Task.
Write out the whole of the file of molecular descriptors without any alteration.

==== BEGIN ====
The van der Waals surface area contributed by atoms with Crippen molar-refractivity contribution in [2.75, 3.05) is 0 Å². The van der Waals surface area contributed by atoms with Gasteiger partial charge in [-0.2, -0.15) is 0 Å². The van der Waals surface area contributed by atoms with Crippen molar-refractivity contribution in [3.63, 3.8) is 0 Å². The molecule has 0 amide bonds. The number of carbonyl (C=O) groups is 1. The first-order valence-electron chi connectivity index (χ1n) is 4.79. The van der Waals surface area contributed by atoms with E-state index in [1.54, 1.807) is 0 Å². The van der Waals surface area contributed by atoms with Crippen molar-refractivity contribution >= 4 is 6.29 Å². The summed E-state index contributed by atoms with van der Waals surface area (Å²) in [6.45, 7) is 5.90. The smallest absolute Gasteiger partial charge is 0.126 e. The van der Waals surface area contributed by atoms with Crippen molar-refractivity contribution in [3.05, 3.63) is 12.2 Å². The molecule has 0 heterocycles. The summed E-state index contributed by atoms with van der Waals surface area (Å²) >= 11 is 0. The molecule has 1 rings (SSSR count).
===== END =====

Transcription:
The van der Waals surface area contributed by atoms with Crippen molar-refractivity contribution in [2.75, 3.05) is 0 Å². The van der Waals surface area contributed by atoms with Gasteiger partial charge in [-0.2, -0.15) is 0 Å². The van der Waals surface area contributed by atoms with Crippen molar-refractivity contribution in [3.63, 3.8) is 0 Å². The molecule has 0 amide bonds. The number of carbonyl (C=O) groups is 1. The first-order valence-electron chi connectivity index (χ1n) is 4.79. The van der Waals surface area contributed by atoms with E-state index in [1.54, 1.807) is 0 Å². The van der Waals surface area contributed by atoms with Crippen molar-refractivity contribution >= 4 is 6.29 Å². The summed E-state index contributed by atoms with van der Waals surface area (Å²) in [6.45, 7) is 5.90. The smallest absolute Gasteiger partial charge is 0.126 e. The van der Waals surface area contributed by atoms with Crippen molar-refractivity contribution in [3.05, 3.63) is 12.2 Å². The molecule has 0 heterocycles. The summed E-state index contributed by atoms with van der Waals surface area (Å²) >= 11 is 0. The molecule has 1 rings (SSSR count).